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Three Jewels: Buddha-Dharma-Sangha

(During the “Experiencing Meditation” class, there was a session in which the participants attempted to practice meditation through kirtan. They felt that it made it easier for them to enter into meditation. Shri Mahayogi is delighted to hear this report. One of the participants, Ms. Tanaka, said, “It was enjoyable, and I felt a warm, wonderful energy, as if the space itself had become one. There was something that concretely made me feel happy just being there.”)

MASTER: That is what arises when like-minded people with the same goal gather together. It may be invisible to the eye, but prana, ki, is being created. Since you are all young you may not have heard of this, but since long ago in Buddhism there are considered to be three jewels. Have you ever heard of 仏法僧 (Buddha-Dharma-Sangha)? The character 仏 in this context means Buddha, someone who is Enlightened, and in Buddhism that would be Shakyamuni. The character 法 in this context means law, or Dharma in Indian language, and it is a profound word that indicates so many things, including religion, justice, Truth, and the nature of the world. In Buddhism, Truth is called 法 (law, Dharma). Preaching is called 説法 (to talk or explain + the law), right? To explain the law, that means to explain the Truth, to clarify the Truth, which means that the Truth about the world is clarified as well. So the Truth, as well as the truth of the world, is included in that. Since that is the fundamental providence of the universe, it can also be understood as religion. That is 法 (law, Dharma). The last character is 僧 (monk). It is the character for the word monk. In India, it would be sangha, the companions [who share the same aim]. This refers to the comrades of the practitioners who are aiming towards Satori as their goal. An occasion in which we gather, like today, is called Satsangha. Sat means Existence, Reality—also meaning Truth. Simply put, the gathering of Truth is called Satsangha. Kyoto has a professional soccer team named Sangha-something... and they probably used that because Kyoto has many temples, though originally it is one of the Three Jewels.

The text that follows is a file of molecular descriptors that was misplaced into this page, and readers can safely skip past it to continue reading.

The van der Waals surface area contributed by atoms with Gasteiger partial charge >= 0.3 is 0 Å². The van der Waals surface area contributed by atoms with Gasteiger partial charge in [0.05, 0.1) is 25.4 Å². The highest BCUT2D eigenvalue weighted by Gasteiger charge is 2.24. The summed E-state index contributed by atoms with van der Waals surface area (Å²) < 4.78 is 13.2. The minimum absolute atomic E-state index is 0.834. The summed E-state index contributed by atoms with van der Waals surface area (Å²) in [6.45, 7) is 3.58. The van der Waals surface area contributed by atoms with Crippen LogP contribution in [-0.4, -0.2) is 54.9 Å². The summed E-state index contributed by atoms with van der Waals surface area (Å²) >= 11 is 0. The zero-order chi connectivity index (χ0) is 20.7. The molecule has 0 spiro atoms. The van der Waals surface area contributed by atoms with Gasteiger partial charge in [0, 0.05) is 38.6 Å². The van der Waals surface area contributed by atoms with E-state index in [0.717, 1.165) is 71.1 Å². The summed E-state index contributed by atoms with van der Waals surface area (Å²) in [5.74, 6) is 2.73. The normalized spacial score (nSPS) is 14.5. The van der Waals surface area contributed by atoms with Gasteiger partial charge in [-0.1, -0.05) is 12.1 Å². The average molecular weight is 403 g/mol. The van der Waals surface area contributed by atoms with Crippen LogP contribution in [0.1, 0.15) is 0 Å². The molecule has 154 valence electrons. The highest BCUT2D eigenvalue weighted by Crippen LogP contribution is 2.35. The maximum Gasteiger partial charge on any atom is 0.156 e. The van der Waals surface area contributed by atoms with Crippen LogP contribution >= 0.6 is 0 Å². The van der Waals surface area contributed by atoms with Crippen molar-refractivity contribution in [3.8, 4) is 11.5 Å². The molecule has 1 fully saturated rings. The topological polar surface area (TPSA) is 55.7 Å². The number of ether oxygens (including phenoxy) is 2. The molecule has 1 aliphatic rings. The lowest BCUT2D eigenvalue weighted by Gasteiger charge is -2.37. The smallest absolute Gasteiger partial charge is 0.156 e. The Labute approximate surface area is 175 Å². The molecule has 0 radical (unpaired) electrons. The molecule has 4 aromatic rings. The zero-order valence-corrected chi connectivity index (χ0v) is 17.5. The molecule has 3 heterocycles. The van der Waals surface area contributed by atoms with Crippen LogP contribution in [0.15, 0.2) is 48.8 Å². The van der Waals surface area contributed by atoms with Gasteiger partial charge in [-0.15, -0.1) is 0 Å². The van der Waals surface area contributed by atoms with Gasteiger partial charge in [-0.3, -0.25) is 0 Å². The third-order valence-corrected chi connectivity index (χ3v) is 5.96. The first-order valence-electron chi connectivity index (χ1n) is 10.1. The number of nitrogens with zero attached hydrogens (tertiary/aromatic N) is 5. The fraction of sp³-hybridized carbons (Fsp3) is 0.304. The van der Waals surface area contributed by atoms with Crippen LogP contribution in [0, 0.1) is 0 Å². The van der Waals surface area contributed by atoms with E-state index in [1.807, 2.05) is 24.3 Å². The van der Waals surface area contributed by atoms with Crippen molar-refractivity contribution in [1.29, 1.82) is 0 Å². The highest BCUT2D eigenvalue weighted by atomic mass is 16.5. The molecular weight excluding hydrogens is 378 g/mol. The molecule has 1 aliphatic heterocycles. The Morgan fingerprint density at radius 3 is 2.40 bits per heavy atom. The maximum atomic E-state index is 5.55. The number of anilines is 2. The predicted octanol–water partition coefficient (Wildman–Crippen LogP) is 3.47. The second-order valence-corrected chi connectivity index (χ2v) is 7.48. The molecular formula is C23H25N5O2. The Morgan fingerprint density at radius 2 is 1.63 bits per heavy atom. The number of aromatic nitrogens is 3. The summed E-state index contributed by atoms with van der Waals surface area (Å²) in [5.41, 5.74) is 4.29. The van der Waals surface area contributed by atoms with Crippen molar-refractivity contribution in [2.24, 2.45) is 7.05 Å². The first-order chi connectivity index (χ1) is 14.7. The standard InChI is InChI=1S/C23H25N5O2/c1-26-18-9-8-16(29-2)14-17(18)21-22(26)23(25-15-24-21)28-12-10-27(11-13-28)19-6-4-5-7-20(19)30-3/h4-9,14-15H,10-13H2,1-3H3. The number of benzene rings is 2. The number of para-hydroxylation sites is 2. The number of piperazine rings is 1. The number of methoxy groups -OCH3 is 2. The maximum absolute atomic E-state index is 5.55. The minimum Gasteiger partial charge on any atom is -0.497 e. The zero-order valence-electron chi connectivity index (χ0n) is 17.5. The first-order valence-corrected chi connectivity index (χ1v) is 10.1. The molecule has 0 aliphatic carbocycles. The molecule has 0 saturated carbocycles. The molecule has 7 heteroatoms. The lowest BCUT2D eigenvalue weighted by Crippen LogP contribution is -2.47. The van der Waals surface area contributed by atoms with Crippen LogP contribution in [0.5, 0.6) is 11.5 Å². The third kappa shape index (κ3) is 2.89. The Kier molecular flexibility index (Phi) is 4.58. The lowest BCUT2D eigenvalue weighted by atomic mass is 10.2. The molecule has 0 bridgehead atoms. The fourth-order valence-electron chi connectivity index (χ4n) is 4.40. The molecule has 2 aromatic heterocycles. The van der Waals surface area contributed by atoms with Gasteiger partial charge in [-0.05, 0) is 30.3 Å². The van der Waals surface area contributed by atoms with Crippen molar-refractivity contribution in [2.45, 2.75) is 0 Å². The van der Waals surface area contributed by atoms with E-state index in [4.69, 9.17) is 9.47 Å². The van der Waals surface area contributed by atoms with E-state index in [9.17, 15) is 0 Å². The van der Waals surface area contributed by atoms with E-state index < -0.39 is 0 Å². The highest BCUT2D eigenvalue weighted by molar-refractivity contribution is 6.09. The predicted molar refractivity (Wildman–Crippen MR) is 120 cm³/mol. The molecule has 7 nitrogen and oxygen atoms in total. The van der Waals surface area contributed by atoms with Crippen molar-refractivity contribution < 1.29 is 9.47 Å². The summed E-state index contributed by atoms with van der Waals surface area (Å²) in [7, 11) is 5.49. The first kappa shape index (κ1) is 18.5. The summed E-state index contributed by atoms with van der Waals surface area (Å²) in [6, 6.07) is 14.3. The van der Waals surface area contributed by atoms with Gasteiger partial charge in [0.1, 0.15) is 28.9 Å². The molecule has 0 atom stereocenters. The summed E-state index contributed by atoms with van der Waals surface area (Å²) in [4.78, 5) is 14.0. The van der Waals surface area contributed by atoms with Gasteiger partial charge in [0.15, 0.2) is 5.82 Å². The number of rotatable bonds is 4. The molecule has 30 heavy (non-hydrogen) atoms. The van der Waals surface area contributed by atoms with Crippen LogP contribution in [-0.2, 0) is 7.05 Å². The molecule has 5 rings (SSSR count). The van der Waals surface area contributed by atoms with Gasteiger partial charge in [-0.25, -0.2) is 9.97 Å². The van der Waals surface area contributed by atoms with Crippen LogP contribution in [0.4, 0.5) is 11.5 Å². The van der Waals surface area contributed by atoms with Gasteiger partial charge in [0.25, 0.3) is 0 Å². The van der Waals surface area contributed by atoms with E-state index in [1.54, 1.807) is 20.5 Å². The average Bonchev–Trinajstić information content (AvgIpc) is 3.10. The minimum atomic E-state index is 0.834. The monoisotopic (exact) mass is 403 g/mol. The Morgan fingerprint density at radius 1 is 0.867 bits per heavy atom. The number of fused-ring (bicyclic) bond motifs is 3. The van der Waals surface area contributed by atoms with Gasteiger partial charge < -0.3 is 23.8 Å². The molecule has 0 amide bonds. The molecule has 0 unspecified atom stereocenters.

(The meditation group that Ms. Kokaji and Ms. Kiyo Tachibana have started is named “Meditation Sangha.”)